Programs throughout the Milwaukee area afford refugees and immigrants an opportunity to attain citizenship, and with citizenship comes the freedom to travel and receive public benefits, and for many, the ability to wholly provide for one’s family.

After five years of residence in the United States, an individual is eligible to apply for citizenship. It takes six months on average from the time someone submits an application to the moment they sit for their interview.

The citizenship interview includes reading aloud a sentence about civics or American history, transcribing a dictated sentence about civics or American history, answering a series of questions about one’s personal history, and correctly answering six of 10 questions concerning American history and government. Graham Vogt, who studied economics in college, admits some of the questions give him some difficulty: How many amendments does the Constitution have? What is the supreme law of the land? Answers many Americans google.

Catholic Charities offers multiple programs to assist those seeking citizenship, including Be Frienders and citizenship classes. Both are “building a way to integrate Milwaukee,” said Vogt, who now works with Catholic Charities Milwaukee through Jesuit Volunteer Corps.

“We are not just here to teach but here to help neighbors get to know one another,” he said.

When the old system was not working effectively, Catholic Charities adopted a new system: offering classes in people’s homes.

The integration model Catholic Charities uses is built on a one-to-one learning approach. Volunteers are matched with learners, individuals who are studying for their citizenship test. By the nature of the programs, “we want people to find partnerships,” Vogt said.

Catholic Charities, under the direction of Claire Reuning, created an extensive citizenship preparatory workbook that walks the learner through citizenship objectives and provides practice questions.

Catholic Charities currently has 50 learners in the program from the following countries: Burma, Democratic Republic of the Congo, Indonesia, Iran, Iraq, Mexico, Nigeria, Somalia, Sudan and Thailand.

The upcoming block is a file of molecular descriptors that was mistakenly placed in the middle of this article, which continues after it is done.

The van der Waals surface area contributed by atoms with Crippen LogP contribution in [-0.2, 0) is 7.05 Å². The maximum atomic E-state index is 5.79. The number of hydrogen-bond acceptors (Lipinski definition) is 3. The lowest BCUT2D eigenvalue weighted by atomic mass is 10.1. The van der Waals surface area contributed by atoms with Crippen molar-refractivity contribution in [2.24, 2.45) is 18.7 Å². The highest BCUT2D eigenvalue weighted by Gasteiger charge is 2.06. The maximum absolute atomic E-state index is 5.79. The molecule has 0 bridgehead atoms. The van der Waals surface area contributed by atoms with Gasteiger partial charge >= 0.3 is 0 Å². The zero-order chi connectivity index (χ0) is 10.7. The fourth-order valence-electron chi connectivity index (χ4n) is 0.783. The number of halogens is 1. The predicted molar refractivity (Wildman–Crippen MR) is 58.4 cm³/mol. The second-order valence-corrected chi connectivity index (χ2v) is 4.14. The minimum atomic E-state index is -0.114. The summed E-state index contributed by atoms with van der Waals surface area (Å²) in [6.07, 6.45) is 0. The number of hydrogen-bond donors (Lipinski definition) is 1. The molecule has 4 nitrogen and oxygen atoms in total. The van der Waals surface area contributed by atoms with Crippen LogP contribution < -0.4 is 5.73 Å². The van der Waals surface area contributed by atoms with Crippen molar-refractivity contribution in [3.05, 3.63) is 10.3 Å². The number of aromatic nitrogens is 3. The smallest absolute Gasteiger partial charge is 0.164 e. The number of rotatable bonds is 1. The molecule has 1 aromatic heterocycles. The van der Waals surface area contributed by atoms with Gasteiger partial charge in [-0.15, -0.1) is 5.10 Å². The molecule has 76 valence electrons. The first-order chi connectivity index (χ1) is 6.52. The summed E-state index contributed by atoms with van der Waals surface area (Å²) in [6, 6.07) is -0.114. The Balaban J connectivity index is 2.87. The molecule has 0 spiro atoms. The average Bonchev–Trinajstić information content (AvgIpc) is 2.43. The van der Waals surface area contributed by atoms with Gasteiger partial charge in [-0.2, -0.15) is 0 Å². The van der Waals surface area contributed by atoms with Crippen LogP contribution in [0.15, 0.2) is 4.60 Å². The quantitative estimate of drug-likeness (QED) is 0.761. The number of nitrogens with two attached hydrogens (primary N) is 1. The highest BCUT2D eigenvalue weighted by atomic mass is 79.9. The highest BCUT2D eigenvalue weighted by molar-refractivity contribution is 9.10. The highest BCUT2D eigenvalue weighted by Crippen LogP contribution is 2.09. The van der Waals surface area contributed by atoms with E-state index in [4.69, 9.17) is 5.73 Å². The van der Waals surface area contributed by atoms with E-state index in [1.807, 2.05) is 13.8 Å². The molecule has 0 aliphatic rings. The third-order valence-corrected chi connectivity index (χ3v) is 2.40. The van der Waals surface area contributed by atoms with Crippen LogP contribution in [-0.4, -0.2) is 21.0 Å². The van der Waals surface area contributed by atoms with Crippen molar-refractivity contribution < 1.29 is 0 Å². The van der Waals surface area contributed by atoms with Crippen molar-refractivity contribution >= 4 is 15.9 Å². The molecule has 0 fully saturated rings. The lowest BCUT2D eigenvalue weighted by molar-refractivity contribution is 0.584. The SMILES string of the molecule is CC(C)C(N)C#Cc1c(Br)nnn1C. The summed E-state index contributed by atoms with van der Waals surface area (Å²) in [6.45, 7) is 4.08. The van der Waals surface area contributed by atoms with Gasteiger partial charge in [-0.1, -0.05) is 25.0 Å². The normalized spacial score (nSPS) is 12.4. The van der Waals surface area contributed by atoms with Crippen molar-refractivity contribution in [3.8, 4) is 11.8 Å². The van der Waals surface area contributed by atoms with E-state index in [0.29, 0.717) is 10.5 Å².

The program “equips people who want to become citizens and provides encouragement in a one-on-one specialized approach,” Vogt said, and the program allows volunteers to “gain the rich benefits of learning from someone else.”

Another program housed within the archdiocese is run out of St. Rose and St. Michael Parish, a parish devoted to meeting the needs of its parishioners, many of whom come from refugee camps in Thailand to live in Milwaukee.

The individuals St. Michael and St. Rose Literacy Program serve are often pre-literate, meaning they have not been taught in their native language and do not have prior skills of reading and writing. Specifically, some basic skills needed are learning to hold a pencil, since printing in Karen and Karenni, languages spoken and written by most of the people in this program, is very circular and a whole different system than English.

Deborah Lindberg, the current program coordinator, created curriculum in 2014 and lessons for daily living and medical needs that volunteers use when working with ESL learners in the program.

“Working with this program has helped me to have appreciation of the culture that they are coming from, in not having a lot of the comforts of the United States. It makes me have more of an appreciation for all of these things that I have lived with all of my life: a job, education, the ease of daily living,” said Lindberg.

The refugee camps have no running water, no electricity, Lindberg said, and “there are so many things they [learners in the program] have to learn. They have done tremendous things moving to the United States.”

Right now, there are 25 students in the citizenship class through St. Michael and St. Rose Literacy Program, with 14 individuals who recently passed the test and are now citizens of the United States.

To learn more about the programs and how to volunteer, visit and